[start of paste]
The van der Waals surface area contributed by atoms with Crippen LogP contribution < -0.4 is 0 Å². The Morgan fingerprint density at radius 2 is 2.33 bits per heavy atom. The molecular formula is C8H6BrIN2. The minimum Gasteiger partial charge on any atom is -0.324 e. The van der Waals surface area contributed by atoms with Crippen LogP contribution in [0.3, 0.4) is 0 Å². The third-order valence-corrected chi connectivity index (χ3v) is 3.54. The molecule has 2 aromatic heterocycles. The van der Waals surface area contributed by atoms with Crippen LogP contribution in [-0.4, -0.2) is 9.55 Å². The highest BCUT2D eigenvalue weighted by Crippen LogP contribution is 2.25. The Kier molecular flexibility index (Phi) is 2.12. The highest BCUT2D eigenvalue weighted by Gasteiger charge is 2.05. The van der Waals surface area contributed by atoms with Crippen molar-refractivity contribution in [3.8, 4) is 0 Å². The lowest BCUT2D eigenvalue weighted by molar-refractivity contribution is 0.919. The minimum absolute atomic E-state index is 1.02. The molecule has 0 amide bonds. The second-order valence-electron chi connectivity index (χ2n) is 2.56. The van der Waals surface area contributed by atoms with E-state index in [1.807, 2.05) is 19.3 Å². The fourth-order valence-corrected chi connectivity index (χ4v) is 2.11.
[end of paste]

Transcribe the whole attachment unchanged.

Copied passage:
The van der Waals surface area contributed by atoms with Crippen LogP contribution < -0.4 is 0 Å². The Morgan fingerprint density at radius 2 is 2.33 bits per heavy atom. The molecular formula is C8H6BrIN2. The minimum Gasteiger partial charge on any atom is -0.324 e. The van der Waals surface area contributed by atoms with Crippen LogP contribution in [0.3, 0.4) is 0 Å². The third-order valence-corrected chi connectivity index (χ3v) is 3.54. The molecule has 2 aromatic heterocycles. The van der Waals surface area contributed by atoms with Crippen LogP contribution in [-0.4, -0.2) is 9.55 Å². The highest BCUT2D eigenvalue weighted by Crippen LogP contribution is 2.25. The Kier molecular flexibility index (Phi) is 2.12. The highest BCUT2D eigenvalue weighted by Gasteiger charge is 2.05. The van der Waals surface area contributed by atoms with Crippen molar-refractivity contribution in [3.8, 4) is 0 Å². The lowest BCUT2D eigenvalue weighted by molar-refractivity contribution is 0.919. The minimum absolute atomic E-state index is 1.02. The molecule has 0 amide bonds. The second-order valence-electron chi connectivity index (χ2n) is 2.56. The van der Waals surface area contributed by atoms with E-state index in [1.807, 2.05) is 19.3 Å². The fourth-order valence-corrected chi connectivity index (χ4v) is 2.11.